Hopefully there were at least some avgeeks onboard who appreciated the extra flying, given how limited those opportunities are in New Zealand nowadays?
Air New Zealand 787 returns to Auckland
On Friday, March 19, 2021, Air New Zealand flight 75 was supposed to operate from Auckland, New Zealand, to Seoul Incheon, South Korea, with 55 passengers onboard. A Boeing 787-9 with the registration code ZK-NZI was being used for the service, which was just over four years old.
The Aviation Herald reports on what happened with this flight — it took off from Auckland as scheduled, though about halfway through the flight there was a problem. About 5hr20min into the flight, while at 40,000 feet and over the Pacific Ocean near Manus Island, Papua New Guinea, the crew made the decision to turn around.
The reason? Apparently two of the three computers used for navigation were experiencing issues, so with just one computer remaining, they made the decision to return.
The return portion of the flight took around 5hr45min, so altogether the plane spent over 11hr in the air. That’s roughly the same amount of time that the flight would usually take to reach its destination.
Air New Zealand quickly got a replacement aircraft for passengers. The airline ended up flying the 787-9 with the registration code ZK-NZK to Seoul Incheon, and passengers arrived around 34 hours late.
Totally random, but the Auckland to Seoul Incheon flight has been operating just once per month, and despite that the plane had only 55 people onboard. I’d imagine cargo is the primary motivator for the service, since not many people are looking to leave New Zealand right now.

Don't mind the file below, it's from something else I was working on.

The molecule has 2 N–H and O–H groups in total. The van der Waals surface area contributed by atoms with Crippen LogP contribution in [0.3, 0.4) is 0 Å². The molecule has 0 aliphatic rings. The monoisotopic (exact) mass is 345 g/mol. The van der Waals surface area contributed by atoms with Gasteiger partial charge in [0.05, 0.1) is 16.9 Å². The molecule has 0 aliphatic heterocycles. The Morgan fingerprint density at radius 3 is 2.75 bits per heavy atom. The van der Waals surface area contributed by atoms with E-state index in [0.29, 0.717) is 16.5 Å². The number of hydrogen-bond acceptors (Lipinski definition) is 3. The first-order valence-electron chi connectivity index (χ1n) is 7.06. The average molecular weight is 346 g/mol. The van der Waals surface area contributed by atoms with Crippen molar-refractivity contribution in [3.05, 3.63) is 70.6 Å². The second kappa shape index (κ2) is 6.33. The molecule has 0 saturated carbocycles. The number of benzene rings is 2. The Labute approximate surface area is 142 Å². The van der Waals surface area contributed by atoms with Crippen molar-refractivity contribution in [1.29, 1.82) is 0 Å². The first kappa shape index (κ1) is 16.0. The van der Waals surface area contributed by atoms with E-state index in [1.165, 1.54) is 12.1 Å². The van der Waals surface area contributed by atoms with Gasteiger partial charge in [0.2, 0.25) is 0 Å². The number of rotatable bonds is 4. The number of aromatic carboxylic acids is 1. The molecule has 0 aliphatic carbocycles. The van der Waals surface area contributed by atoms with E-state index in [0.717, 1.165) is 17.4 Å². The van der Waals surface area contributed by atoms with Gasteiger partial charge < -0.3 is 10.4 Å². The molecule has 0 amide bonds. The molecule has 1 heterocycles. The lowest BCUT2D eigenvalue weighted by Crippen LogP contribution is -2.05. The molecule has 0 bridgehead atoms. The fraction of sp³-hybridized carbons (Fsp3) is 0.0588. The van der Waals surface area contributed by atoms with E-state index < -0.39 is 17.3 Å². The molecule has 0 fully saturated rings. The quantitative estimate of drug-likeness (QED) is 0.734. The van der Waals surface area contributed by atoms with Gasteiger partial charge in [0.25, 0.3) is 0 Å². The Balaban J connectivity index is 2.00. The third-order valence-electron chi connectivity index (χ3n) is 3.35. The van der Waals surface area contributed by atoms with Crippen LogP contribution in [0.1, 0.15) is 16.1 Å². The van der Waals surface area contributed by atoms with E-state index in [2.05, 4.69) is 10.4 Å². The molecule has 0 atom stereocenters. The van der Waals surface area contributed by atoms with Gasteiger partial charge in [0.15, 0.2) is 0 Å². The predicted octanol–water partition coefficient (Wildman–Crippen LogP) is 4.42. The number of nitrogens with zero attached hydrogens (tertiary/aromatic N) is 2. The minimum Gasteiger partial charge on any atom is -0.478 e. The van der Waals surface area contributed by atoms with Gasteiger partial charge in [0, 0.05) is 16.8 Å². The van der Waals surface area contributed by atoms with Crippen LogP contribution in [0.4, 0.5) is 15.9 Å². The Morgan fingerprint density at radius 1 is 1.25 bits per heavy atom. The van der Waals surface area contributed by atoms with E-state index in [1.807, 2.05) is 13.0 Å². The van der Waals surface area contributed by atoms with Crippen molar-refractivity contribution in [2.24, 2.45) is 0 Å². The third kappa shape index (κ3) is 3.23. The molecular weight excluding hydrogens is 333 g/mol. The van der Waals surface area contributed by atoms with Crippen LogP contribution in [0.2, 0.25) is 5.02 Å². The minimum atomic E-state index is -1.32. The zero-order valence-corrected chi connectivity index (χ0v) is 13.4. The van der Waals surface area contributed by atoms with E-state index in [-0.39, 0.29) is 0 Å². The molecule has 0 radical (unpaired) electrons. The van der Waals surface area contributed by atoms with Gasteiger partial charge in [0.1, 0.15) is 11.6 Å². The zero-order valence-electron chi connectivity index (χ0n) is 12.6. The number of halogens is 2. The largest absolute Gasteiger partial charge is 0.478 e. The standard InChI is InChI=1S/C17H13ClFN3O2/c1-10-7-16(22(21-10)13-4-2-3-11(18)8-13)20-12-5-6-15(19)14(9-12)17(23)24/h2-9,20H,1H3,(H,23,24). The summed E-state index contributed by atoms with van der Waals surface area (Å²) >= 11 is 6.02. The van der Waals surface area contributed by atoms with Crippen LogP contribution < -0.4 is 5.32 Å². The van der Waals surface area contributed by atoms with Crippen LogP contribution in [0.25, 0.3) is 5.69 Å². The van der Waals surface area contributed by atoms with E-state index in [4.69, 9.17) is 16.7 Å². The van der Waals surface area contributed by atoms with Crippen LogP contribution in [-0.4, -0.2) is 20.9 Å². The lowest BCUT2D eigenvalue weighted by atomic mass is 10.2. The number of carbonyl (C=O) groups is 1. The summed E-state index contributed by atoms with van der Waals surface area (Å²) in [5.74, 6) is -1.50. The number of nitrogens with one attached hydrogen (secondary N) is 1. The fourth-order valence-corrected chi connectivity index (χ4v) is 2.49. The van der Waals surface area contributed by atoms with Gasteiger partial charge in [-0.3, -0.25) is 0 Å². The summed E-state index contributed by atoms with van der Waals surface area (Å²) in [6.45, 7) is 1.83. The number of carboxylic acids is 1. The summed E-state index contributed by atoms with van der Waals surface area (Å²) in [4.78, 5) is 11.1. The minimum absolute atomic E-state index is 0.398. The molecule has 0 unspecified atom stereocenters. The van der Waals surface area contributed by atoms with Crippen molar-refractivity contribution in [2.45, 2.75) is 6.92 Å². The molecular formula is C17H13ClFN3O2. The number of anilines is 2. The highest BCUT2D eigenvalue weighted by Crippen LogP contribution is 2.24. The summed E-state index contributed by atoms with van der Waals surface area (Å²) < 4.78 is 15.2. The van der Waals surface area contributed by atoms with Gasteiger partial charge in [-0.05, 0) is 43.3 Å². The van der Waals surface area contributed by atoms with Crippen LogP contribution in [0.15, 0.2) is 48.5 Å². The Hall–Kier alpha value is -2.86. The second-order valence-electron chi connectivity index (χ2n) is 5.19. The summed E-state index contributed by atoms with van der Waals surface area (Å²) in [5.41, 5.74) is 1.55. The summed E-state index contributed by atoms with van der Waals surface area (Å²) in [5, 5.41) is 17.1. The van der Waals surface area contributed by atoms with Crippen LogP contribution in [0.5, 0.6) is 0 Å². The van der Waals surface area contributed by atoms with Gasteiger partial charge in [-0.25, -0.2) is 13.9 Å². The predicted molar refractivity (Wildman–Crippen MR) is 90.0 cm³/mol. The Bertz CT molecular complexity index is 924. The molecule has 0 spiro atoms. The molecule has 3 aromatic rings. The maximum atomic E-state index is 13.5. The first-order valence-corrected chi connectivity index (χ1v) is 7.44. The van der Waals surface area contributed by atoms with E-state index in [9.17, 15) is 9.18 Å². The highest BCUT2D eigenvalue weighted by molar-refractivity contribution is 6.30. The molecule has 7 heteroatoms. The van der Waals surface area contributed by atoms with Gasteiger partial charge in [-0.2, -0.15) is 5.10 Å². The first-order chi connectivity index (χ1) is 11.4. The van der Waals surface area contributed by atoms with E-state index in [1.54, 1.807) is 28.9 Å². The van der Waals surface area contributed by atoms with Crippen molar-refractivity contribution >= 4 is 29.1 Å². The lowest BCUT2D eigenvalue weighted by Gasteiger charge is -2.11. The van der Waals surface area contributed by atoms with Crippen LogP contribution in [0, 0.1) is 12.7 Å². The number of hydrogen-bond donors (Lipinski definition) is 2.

Why would the plane turn around?
Some might find it strange that the plane turned around at roughly the halfway point. After all, if you’re having a navigation issue and you make the decision to not divert to a nearby airport, is it any “safer” to turn around? I would imagine a few things were at play here:
- If there were to be a major issue that needs to be fixed, it’s much easier to do that at your hub and maintenance base, rather than at an outstation
- I doubt this was a decision based on cost, since operating an 11 hour flight to nowhere isn’t cheap
- I would imagine there were discussions about diverting, but the logistics of that are incredibly complicated in the coronavirus era, given testing and entry requirements
- It seems that the navigation issue with the plane was fixed pretty easily, because the plane reentered service within a day, and has flown to Los Angeles, Perth, and Tokyo
An Air New Zealand Boeing 787 flying from Auckland to Seoul operated an 11 hour flight to nowhere, after turning around at the halfway point due to navigation issues.
This is one of the longer flights to nowhere we’ve heard about in a while. In the end it seems like the issue may have easily been fixed, given how quickly the plane reentered service.